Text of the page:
Donkey Feet and Horse Teeth

So, I started yesterday feeling all fancy and business-like as we got our pictures taken by the Chamber of Commerce, because Hermits’ Rest Enterprises is the July Business of the Month. Mandi and I had on nice clothing and jewelry, and Mandi’s hair was all straight and fancy. (See the Hermit Haus blog for more details.)

Then, by mid-afternoon we were back at the ranch, and I had morphed into Cowgirl Suna, with jeans, boots, and hat to meet Trixie the farrier to look at the horses and Fiona. I asked Mandi to come along, since she’s the one who doctored Fiona and knows more about horse health than I do.

Fiona’s Footsies

Fiona went first, and she was pretty good, though she did get the idea to try to file her own hooves. It didn’t work out.

Now that I’ve got this thing, how do I use it?

Trixie said that Fiona’s “bad” foot was really interesting, and that she’d never seen one like that. The footbed still seems longer than the outer hoof wall. We went over a lot of possibilities for what could have caused it. We settled on the bag abscess she had on that front hoof causing the outer walls to not grow like usual, which caused separation and other issues.

That hoof looks fairly bad, but it’s not sore.

She’s optimistic that the hoof will heal, and doesn’t think it was founder, because you usually have two or four feet affected for that. We just need to check for rocks in that foot often, which I’ve been doing.

Spice, with Many Teeth

Next, Trixie looked into Spice’s issues. The first things she found were all in her head area. She stuck her hands all up and down inside Spice’s mouth, and did some kind of adjustment. We were all surprised at what she found next, which was that Spice has supernumerary teeth, which are relatively uncommon. Apparently some particularly macho mares have this type (says Trixie), and they are remnants of the big teeth male horses have between their front and back teeth. There are other types of extra teeth in horses, and they can cause problems with the other teeth or cheeks.

That teeny tooth should not be there.

What has it done to Spice? Well, upon further examination, it became clear that her front teeth aren’t meeting properly. The bottom ones cup out over the top ones. So, she’ll need to get her teeth floated and maybe something else. Sara will have to decide that.

She seems to have an underbite.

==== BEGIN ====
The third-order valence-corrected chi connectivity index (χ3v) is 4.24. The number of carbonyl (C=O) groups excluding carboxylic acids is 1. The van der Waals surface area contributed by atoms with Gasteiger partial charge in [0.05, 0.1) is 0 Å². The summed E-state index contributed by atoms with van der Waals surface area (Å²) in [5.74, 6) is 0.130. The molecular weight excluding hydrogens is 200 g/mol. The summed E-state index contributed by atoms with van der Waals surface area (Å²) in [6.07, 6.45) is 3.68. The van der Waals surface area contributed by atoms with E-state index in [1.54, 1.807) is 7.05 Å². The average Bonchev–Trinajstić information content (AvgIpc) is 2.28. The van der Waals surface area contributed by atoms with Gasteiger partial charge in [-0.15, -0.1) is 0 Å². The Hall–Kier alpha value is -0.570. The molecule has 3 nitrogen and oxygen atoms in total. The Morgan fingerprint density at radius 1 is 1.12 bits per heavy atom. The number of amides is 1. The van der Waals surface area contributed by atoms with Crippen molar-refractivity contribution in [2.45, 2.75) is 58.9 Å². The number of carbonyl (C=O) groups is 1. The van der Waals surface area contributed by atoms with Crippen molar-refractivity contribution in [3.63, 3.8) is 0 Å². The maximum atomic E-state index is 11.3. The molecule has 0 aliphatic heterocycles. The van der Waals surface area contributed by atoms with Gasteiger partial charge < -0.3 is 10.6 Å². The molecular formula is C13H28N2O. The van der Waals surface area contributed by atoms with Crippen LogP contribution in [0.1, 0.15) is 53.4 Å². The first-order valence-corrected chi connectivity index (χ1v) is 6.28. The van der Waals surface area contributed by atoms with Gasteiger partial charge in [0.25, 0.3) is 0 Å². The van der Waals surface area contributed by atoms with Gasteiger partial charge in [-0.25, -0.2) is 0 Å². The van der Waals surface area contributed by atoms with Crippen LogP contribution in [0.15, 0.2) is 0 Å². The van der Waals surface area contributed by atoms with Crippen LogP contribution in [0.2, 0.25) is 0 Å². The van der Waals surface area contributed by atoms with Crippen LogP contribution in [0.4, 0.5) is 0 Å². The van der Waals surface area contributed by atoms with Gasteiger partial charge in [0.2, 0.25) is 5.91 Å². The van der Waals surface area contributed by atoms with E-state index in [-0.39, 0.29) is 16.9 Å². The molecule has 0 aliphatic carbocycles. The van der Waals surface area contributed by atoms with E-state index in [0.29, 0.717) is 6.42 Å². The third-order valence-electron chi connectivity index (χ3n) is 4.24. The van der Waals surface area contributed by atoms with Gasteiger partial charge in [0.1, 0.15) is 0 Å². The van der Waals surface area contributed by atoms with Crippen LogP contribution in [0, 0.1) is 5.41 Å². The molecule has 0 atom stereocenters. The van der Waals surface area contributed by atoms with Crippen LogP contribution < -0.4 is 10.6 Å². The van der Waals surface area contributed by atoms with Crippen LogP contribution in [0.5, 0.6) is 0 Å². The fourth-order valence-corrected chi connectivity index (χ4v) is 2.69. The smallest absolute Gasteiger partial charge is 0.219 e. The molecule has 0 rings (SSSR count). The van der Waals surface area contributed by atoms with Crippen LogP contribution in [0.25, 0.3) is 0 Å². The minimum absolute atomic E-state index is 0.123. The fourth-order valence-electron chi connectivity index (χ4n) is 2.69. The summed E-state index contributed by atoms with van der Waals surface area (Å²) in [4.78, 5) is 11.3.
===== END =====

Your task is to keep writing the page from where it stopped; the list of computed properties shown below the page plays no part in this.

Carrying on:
Trixie helped her a bit in the head and neck department by adjusting her head first. This involved whacking Spice in the head, which you’d think would have pissed her off, but no, she obviously felt better then. After her neck was adjusted, we all just had to laugh, because she stood there in a happy stupor, more relaxed than we’d ever seen her.

Adjusting Spice. I didn’t get any pictures of Apache, because I was helping.

With all the rain, it is not at all surprising that some parasites have made their way into the pasture. Apparently there are some types of worms that can cause horses to have sore backs, dull hair, and brittle manes and tails. And yes, Spice and Apache are showing symptoms. So, Trixie recommended a long working regimen that I cannot remember the name of, so I hope she tells Sara. Mandi said she’d be happy to help with it, since you have to give 5 days in a row, twice. I remember doing this before.

I’m ready for a nap. I feel better. Maybe that worming will help with my coat and belly.

While Trixie and Mandi were concentrating on Spice, I had to deal with a very happy donkey. Fiona also seemed to feel better, so she was walking around picking up Apache’s lead rope and trying to lead him around, and bopping him on the nose. Eventually she fell into the Trixie-induced stupor and just stood by Apache so he could lick her.

Doo dee doo, I’ll just pick this up and take Apache for a walk.

Apache’s Turn

Well, he wasn’t in such bad shape. His feet look great, while Spice’s are all cracked from the wet ground. Of course, he didn’t exhibit his habit of holding his tail to the left for Trixie, but when I walked him around he did it. So she yanked on his tail a bit and did a hip adjustment (a very strange-looking thing that always amazes me, because the horses don’t kick or get upset about it).

Should I lead you around or bop you in the nose, Apache?

Trixie needs to come back after the worming and messing with Spice’s teeth. I’ll need to find out what Sara wants to do, of course, since she’s the horse partner. And I have to decide if I want to go look at a couple of nice middle-aged horses Trixie has for sale…

Author: Sue Ann (Suna) Kendall

The person behind The Hermits' Rest blog and many others. I'm a certified Texas Master Naturalist and love the nature of Milam County. I manage technical writers in Austin, help with Hearts Homes and Hands, a personal assistance service, in Cameron, and serve on three nonprofit boards. You may know me from La Leche League, knitting, iNaturalist, or Facebook. I'm interested in ALL of you!

One thought on “Donkey Feet and Horse Teeth”

  1. Wow – this is fascinating stuff! Who knew horses needed so much adjustment, and that people knew who to do that! Thanks for sharing!


Leave a Reply

Fill in your details below or click an icon to log in: Logo

You are commenting using your account. Log Out /  Change )

Google photo

You are commenting using your Google account. Log Out /  Change )

Twitter picture

You are commenting using your Twitter account. Log Out /  Change )

Facebook photo

You are commenting using your Facebook account. Log Out /  Change )

Connecting to %s

This site uses Akismet to reduce spam. Learn how your comment data is processed.